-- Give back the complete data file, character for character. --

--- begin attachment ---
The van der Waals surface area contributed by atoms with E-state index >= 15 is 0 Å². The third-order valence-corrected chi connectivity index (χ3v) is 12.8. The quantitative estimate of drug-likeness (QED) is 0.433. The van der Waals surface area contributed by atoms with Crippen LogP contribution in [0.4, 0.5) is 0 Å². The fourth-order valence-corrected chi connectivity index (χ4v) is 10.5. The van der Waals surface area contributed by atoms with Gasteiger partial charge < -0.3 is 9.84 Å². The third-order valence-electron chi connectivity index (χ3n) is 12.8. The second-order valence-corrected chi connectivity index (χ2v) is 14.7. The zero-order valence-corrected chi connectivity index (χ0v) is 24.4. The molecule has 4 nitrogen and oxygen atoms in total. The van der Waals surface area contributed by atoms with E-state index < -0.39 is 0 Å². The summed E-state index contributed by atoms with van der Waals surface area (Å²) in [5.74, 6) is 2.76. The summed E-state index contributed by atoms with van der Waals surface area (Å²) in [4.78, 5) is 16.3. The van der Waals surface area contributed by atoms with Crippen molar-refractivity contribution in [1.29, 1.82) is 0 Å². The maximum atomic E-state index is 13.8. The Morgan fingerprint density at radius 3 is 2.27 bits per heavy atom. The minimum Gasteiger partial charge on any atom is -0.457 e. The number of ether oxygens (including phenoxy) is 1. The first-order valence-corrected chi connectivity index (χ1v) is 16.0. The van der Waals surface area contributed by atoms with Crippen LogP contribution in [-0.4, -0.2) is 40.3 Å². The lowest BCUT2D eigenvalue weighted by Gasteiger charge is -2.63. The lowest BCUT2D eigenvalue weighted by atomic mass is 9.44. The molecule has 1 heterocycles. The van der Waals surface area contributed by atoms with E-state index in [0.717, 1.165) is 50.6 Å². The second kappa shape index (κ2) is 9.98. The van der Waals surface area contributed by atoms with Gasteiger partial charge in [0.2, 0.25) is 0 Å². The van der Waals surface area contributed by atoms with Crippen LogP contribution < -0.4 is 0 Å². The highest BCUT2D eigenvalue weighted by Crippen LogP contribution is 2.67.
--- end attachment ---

The van der Waals surface area contributed by atoms with E-state index >= 15 is 0 Å². The third-order valence-corrected chi connectivity index (χ3v) is 12.8. The quantitative estimate of drug-likeness (QED) is 0.433. The van der Waals surface area contributed by atoms with Crippen LogP contribution in [0.4, 0.5) is 0 Å². The fourth-order valence-corrected chi connectivity index (χ4v) is 10.5. The van der Waals surface area contributed by atoms with Gasteiger partial charge < -0.3 is 9.84 Å². The third-order valence-electron chi connectivity index (χ3n) is 12.8. The second-order valence-corrected chi connectivity index (χ2v) is 14.7. The zero-order valence-corrected chi connectivity index (χ0v) is 24.4. The molecule has 4 nitrogen and oxygen atoms in total. The van der Waals surface area contributed by atoms with E-state index < -0.39 is 0 Å². The summed E-state index contributed by atoms with van der Waals surface area (Å²) in [5.74, 6) is 2.76. The summed E-state index contributed by atoms with van der Waals surface area (Å²) in [4.78, 5) is 16.3. The van der Waals surface area contributed by atoms with Crippen molar-refractivity contribution in [1.29, 1.82) is 0 Å². The maximum atomic E-state index is 13.8. The Morgan fingerprint density at radius 3 is 2.27 bits per heavy atom. The minimum Gasteiger partial charge on any atom is -0.457 e. The number of ether oxygens (including phenoxy) is 1. The first-order valence-corrected chi connectivity index (χ1v) is 16.0. The van der Waals surface area contributed by atoms with Crippen LogP contribution in [-0.4, -0.2) is 40.3 Å². The lowest BCUT2D eigenvalue weighted by Gasteiger charge is -2.63. The lowest BCUT2D eigenvalue weighted by atomic mass is 9.44. The molecule has 1 heterocycles. The van der Waals surface area contributed by atoms with E-state index in [0.717, 1.165) is 50.6 Å². The second kappa shape index (κ2) is 9.98. The van der Waals surface area contributed by atoms with Gasteiger partial charge in [0.2, 0.25) is 0 Å². The van der Waals surface area contributed by atoms with Crippen LogP contribution < -0.4 is 0 Å². The highest BCUT2D eigenvalue weighted by Crippen LogP contribution is 2.67.